Best way to implement shortcut connections for feed-forward neural networks in Flux.jl

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#1

Using Flux.jl, I would like to build Feed-Forward Neural Network, but with shortcut connections like those found in ResNet. What would be the best way to do this?
I know that something like Chain(Dense(10, 5, relu), Dense(5, 4, relu), Dense(4, 2, relu)) would give me feed-forward NN, but how can I incorporate shortcut connections into that?


#2

I’m more familiar with Knet but I’ll give this a shot. If you look at the docs (http://fluxml.ai/Flux.jl/stable/models/basics.html), you will see that you can define your own prediction and loss functions like so

W = param(rand(2, 5))                                                                                         
b = param(rand(2))                                                                                            
predict(x) = W*x .+ b                                                                                         
loss(x, y) = sum((predict(x) .- y).^2)                                                                        

You can use vcat in Knet and it looks like you can use it in Flux too. Note that I have not verified whether the gradients are correct when using vcat in Flux.

W1 = param(rand(2, 5))                                                                                        
b1 = param(rand(2))                                                                                           
W2 = param(rand(2, 7))                                                                                        
b2 = param(rand(2))                                                                                           
predict(x) = W2 * vcat(W1*x .+ b1, x) .+ b2                                                                   
loss(x, y) = sum((predict(x) .- y).^2)                                                                        
                                                                                                              
x, y = rand(5), rand(2)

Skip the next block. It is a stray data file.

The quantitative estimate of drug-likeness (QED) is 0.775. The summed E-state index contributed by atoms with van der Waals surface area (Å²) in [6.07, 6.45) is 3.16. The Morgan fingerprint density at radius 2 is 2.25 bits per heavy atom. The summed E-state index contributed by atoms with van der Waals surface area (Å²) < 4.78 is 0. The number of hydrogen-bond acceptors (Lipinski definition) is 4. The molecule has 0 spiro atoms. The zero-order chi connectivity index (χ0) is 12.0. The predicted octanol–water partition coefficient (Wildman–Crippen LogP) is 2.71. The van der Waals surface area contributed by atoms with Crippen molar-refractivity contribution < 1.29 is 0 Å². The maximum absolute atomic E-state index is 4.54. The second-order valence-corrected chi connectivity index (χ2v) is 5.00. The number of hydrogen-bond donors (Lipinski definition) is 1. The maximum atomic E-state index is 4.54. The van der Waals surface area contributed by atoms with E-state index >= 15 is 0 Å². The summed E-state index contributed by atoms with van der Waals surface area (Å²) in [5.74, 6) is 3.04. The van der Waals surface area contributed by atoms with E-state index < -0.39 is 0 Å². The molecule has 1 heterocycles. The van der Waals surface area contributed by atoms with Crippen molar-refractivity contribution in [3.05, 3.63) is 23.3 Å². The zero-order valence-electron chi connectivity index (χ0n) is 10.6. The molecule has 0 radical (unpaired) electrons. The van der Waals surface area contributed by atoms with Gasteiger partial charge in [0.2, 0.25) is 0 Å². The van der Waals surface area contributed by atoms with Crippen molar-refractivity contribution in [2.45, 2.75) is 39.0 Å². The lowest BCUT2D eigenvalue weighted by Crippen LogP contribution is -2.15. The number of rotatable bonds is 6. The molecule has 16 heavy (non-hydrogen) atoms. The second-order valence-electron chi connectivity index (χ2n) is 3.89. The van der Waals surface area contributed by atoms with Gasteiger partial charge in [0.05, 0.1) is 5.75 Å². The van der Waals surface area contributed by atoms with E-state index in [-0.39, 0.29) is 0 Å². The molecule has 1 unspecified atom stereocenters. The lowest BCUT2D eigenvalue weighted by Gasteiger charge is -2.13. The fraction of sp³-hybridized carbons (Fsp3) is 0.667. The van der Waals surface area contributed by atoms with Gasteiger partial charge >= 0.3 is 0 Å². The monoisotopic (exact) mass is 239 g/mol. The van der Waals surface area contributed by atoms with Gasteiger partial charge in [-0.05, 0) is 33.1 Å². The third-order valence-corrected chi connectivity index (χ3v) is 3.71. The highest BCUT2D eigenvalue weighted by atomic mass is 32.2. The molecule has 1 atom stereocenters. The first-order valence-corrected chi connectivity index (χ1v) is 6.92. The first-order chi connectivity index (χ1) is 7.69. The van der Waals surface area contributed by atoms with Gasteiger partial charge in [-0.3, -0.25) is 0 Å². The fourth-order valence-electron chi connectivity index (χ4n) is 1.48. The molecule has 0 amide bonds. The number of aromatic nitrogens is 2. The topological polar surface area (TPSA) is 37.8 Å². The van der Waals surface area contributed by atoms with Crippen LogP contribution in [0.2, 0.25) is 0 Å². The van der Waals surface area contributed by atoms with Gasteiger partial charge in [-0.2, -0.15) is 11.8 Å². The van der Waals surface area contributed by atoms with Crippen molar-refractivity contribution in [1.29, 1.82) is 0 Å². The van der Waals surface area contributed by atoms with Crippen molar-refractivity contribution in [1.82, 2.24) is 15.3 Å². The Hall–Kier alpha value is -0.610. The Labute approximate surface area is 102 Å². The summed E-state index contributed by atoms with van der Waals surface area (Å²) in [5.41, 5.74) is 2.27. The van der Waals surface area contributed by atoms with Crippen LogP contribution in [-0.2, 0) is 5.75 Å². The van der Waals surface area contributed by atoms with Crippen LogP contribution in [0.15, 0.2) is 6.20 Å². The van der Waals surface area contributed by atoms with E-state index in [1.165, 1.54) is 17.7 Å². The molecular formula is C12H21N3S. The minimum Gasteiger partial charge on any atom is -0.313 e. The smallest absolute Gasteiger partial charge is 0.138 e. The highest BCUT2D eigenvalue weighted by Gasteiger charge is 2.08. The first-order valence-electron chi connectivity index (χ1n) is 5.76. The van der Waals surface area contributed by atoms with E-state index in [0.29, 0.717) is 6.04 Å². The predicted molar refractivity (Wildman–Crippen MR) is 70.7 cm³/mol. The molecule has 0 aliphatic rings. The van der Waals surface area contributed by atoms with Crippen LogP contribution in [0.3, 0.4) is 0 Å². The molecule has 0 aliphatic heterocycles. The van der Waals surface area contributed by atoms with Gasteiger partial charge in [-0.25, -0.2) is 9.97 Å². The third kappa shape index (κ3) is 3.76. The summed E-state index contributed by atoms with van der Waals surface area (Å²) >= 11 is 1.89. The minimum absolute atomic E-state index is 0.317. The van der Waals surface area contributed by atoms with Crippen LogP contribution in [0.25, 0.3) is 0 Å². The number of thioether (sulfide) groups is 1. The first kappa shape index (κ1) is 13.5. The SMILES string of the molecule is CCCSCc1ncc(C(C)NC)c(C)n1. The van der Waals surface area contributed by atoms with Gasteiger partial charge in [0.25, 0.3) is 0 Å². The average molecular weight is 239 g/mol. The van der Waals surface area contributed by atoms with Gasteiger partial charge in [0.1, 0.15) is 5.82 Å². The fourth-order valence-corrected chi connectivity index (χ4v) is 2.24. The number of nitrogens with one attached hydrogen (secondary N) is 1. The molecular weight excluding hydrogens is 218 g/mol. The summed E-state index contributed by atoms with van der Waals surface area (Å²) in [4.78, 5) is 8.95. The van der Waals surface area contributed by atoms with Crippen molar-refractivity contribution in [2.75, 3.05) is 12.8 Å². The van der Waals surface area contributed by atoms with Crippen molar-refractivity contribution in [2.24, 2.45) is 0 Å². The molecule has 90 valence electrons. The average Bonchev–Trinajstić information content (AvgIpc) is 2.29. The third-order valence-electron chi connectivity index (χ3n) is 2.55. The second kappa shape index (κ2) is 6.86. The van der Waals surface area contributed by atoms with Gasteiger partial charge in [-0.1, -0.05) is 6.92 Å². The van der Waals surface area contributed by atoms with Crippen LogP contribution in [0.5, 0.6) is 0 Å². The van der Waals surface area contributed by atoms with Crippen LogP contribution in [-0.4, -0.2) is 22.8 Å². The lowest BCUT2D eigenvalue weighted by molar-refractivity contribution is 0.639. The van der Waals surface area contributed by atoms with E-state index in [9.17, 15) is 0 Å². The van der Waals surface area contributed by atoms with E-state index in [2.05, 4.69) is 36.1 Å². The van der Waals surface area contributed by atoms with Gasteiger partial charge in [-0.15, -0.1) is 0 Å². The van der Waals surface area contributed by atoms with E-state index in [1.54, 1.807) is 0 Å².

l = loss(x,y)                                                                                                 
Flux.back!(l)                                                                                                 
W1.grad                                                                                                       
b1.grad                                                                                                       
W2.grad                                                                                                       
b2.grad                                                                                                       

You can think of a layer like layer1 = Dense(5,2,σ) and layer2 = Dense(7,2,σ) as functions and define predict similarly using vcat:

predict(x) = layer2(vcat(layer1(x), x))                                                                       

#3

I feel like there are two partial questions here. One is about hooking into this Chain, Dense syntax, and the other is about resnet skip connections

I am going to naively sketch two types of skip connections, which I will call IdentitySkip and CatSkip. The first is based on the later resnet variation sometimes referred to as the pre-activation version (see https://arxiv.org/abs/1603.05027). The later is the based on concatenation, similar how Dense Conv Nets do it (https://arxiv.org/abs/1608.06993) and @vvjn sketched. My examples use simple feature matrices instead of higher dimensional arrays, but I hope you get the idea.

(Note that I don’t use Flux much, so take this with a grain of salt. It seems to work though)

julia> using Flux

julia> struct IdentitySkip
           inner
       end

julia> struct CatSkip
           inner
       end

julia> (m::IdentitySkip)(x) = m.inner(x) .+ x

julia> (m::CatSkip)(x) = vcat(m.inner(x), x)

julia> m = Chain(Dense(2,3), IdentitySkip(Dense(3, 3)), Dense(3,4))
Chain(Dense(2, 3), IdentitySkip(Dense(3, 3)), Dense(3, 4))

julia> m(rand(2,5))
Tracked 4×5 Array{Float64,2}:
  0.806883   -0.0375264  0.139005   0.441874   0.0202739
 -0.447715    0.549833   0.349582  -0.0181219  0.0610884
 -0.474843    0.299503   0.141969  -0.140966   0.0260037
 -0.0398341   0.400103   0.314375   0.149121   0.0534565

#4

One step to add here is to tell Flux where to find the parameters inside these types:

julia> Flux.params(m) |> length
4

julia> Flux.treelike(IdentitySkip)

julia> Flux.params(m) |> length
6

#5

@Evizero, the IdentitySkip will work for skipping the most recent transformation, k=1. Do you think it might be possible to modify this struct to allow skipping for some k layers past, where k>1?


#6

There shouldn’t be anything special about just having one inner operation. Without testing it myself, I am guessing it should probably just work fine if you write IdentitySkip(Chain(Dense(3,3),Dense(3,3))). Alternatively, add more member variables or replace it with a vector/tuple of inner operations.


#7

Amazing! Thanks a lot @Evizero!